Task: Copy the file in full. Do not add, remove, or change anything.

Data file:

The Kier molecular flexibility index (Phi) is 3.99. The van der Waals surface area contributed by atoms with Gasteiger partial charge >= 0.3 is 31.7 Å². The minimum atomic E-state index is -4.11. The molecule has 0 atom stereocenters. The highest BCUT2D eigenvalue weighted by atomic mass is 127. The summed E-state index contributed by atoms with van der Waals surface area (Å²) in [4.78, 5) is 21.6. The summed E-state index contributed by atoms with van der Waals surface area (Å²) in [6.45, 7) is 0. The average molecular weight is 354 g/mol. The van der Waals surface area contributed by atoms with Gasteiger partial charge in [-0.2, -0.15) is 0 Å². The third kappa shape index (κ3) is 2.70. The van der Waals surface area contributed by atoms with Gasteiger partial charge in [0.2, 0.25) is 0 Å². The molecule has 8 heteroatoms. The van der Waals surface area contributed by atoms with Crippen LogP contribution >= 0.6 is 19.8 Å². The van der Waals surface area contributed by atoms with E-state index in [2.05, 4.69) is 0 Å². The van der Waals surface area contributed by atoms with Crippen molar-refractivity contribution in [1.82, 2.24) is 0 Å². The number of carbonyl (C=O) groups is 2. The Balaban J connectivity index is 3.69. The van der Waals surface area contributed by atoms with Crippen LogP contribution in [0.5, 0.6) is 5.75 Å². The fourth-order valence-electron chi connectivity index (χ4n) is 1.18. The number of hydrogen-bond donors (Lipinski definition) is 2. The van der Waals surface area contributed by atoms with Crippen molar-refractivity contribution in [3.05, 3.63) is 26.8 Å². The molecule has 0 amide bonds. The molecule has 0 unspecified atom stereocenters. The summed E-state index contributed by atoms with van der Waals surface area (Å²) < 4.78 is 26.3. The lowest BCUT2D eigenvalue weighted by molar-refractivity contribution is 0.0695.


The Kier molecular flexibility index (Phi) is 3.99. The van der Waals surface area contributed by atoms with Gasteiger partial charge >= 0.3 is 31.7 Å². The minimum atomic E-state index is -4.11. The molecule has 0 atom stereocenters. The highest BCUT2D eigenvalue weighted by atomic mass is 127. The summed E-state index contributed by atoms with van der Waals surface area (Å²) in [4.78, 5) is 21.6. The summed E-state index contributed by atoms with van der Waals surface area (Å²) in [6.45, 7) is 0. The average molecular weight is 354 g/mol. The van der Waals surface area contributed by atoms with Gasteiger partial charge in [-0.2, -0.15) is 0 Å². The third kappa shape index (κ3) is 2.70. The van der Waals surface area contributed by atoms with Gasteiger partial charge in [0.2, 0.25) is 0 Å². The molecule has 8 heteroatoms. The van der Waals surface area contributed by atoms with Crippen LogP contribution >= 0.6 is 19.8 Å². The van der Waals surface area contributed by atoms with E-state index in [2.05, 4.69) is 0 Å². The van der Waals surface area contributed by atoms with Crippen molar-refractivity contribution in [1.82, 2.24) is 0 Å². The number of carbonyl (C=O) groups is 2. The Balaban J connectivity index is 3.69. The van der Waals surface area contributed by atoms with Crippen LogP contribution in [0.5, 0.6) is 5.75 Å². The fourth-order valence-electron chi connectivity index (χ4n) is 1.18. The number of hydrogen-bond donors (Lipinski definition) is 2. The van der Waals surface area contributed by atoms with Crippen molar-refractivity contribution in [3.05, 3.63) is 26.8 Å². The molecule has 0 amide bonds. The molecule has 0 unspecified atom stereocenters. The summed E-state index contributed by atoms with van der Waals surface area (Å²) < 4.78 is 26.3. The lowest BCUT2D eigenvalue weighted by molar-refractivity contribution is 0.0695.